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Women of Krusha e Madhe - Food like you've never tasted before


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On 25 March 1999, the Serbian army began a three-day attack on the town of Krusha e Madhe in Kosovo. During this attack, almost all the men in the city lost their lives. On that day the women of Krusha e Madhe lost almost every man, brother, uncle and son. The women and infants fled to the border of northern Albania until it was safe for them to return. When they returned, they found a completely destroyed city that was no longer recognizable.

What did they do next?

Krusga e Madhe

The roles of these women as caretakers now changed. They were the heads of the family now. They planned to invest in business and food production. The women of Krusha e Madhe took the matter into their own hands. They began to individually drastically increase the economy of the town. The Women also began to be more involved in each other’s lives through support. They started an organization called “Drita e Krushes”. It is a small business selling vegetable and cheese products from a group of widowed women. Often this group of women is called “The Widows of Krusha e Madhe”. Actually “The Widowed Women” is an organization that was started by these women to search for members of their family that were still missing after the war. The great wiliness and commitment of these farmer women to grew from year to year. Moreover, later it converted to a successful business activity. The women engaged in this activity have changed their pain and suffering into their strength as hard workers. The great work has made the possibility for them to create sufficient income for their families.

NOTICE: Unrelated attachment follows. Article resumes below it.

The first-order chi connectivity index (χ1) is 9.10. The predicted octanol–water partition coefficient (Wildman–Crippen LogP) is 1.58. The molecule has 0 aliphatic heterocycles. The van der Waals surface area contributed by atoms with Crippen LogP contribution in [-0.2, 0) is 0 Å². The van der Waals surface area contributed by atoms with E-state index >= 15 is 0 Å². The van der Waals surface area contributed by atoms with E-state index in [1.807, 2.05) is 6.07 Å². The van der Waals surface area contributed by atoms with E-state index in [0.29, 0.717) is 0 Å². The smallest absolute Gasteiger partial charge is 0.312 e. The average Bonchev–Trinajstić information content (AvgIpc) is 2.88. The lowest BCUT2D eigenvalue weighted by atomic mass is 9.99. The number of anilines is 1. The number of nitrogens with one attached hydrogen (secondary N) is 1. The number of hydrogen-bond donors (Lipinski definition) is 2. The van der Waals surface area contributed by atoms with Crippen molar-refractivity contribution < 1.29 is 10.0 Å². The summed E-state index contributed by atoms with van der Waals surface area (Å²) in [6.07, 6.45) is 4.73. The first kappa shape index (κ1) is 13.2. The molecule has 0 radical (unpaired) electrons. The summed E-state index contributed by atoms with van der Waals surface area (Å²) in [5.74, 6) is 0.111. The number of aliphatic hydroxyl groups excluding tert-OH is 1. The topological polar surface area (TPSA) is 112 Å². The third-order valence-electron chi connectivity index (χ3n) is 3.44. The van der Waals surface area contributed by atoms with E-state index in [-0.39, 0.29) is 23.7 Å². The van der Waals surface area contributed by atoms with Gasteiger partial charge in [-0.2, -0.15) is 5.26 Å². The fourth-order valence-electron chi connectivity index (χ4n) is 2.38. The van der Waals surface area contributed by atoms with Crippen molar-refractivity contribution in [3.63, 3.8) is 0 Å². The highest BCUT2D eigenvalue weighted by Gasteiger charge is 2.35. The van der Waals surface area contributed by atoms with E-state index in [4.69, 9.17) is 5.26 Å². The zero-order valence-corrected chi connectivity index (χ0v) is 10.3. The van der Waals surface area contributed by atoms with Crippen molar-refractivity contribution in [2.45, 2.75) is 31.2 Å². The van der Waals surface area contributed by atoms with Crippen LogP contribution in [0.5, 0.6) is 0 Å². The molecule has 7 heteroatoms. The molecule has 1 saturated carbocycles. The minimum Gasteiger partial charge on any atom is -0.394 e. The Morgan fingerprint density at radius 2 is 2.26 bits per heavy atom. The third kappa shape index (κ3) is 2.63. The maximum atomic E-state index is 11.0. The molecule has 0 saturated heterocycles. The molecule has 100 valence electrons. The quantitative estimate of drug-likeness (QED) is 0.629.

Did you know:

Krusha e Madhe Ajvar

The Ajvar was processed at Hoti's pepper cooperative using huge vats to churn and simmer for up to ten hours. The sweet aroma wafts the grounds of the cooperative. It is nestled against fertile agricultural fields, moreover the backdrop of the impressive peaks of the Sharr Mountains. The result is a bright, smooth sunset red pepper spread that mainly goes on top of fresh slices of bread and white cheese. As a result, it's washed down with black tea called çaj rusiin — breakfast ritual in Kosovo and throughout the Balkans. For the last few years, Hoti has seen her cooperative grow into a bustling enterprise. This was done with the aid from international organizations such as USAID and the World Bank.

A few impressions of the production

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